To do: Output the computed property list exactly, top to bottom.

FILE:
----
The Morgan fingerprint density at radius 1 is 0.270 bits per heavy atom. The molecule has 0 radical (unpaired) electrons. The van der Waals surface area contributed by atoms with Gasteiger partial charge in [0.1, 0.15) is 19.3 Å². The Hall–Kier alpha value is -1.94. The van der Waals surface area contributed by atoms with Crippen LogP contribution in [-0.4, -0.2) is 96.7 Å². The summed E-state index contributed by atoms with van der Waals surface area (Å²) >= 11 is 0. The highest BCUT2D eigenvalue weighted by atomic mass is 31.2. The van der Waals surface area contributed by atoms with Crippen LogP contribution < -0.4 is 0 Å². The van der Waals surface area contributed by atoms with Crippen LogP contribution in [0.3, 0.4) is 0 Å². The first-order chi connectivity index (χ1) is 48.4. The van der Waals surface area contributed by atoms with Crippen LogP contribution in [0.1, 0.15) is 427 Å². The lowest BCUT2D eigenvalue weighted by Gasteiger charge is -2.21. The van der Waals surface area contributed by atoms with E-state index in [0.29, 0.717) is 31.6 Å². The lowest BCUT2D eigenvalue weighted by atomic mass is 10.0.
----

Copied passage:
The Morgan fingerprint density at radius 1 is 0.270 bits per heavy atom. The molecule has 0 radical (unpaired) electrons. The van der Waals surface area contributed by atoms with Gasteiger partial charge in [0.1, 0.15) is 19.3 Å². The Hall–Kier alpha value is -1.94. The van der Waals surface area contributed by atoms with Crippen LogP contribution in [-0.4, -0.2) is 96.7 Å². The summed E-state index contributed by atoms with van der Waals surface area (Å²) >= 11 is 0. The highest BCUT2D eigenvalue weighted by atomic mass is 31.2. The van der Waals surface area contributed by atoms with Crippen LogP contribution < -0.4 is 0 Å². The van der Waals surface area contributed by atoms with Crippen LogP contribution in [0.3, 0.4) is 0 Å². The first-order chi connectivity index (χ1) is 48.4. The van der Waals surface area contributed by atoms with Crippen LogP contribution in [0.1, 0.15) is 427 Å². The lowest BCUT2D eigenvalue weighted by Gasteiger charge is -2.21. The van der Waals surface area contributed by atoms with E-state index in [0.29, 0.717) is 31.6 Å². The lowest BCUT2D eigenvalue weighted by atomic mass is 10.0.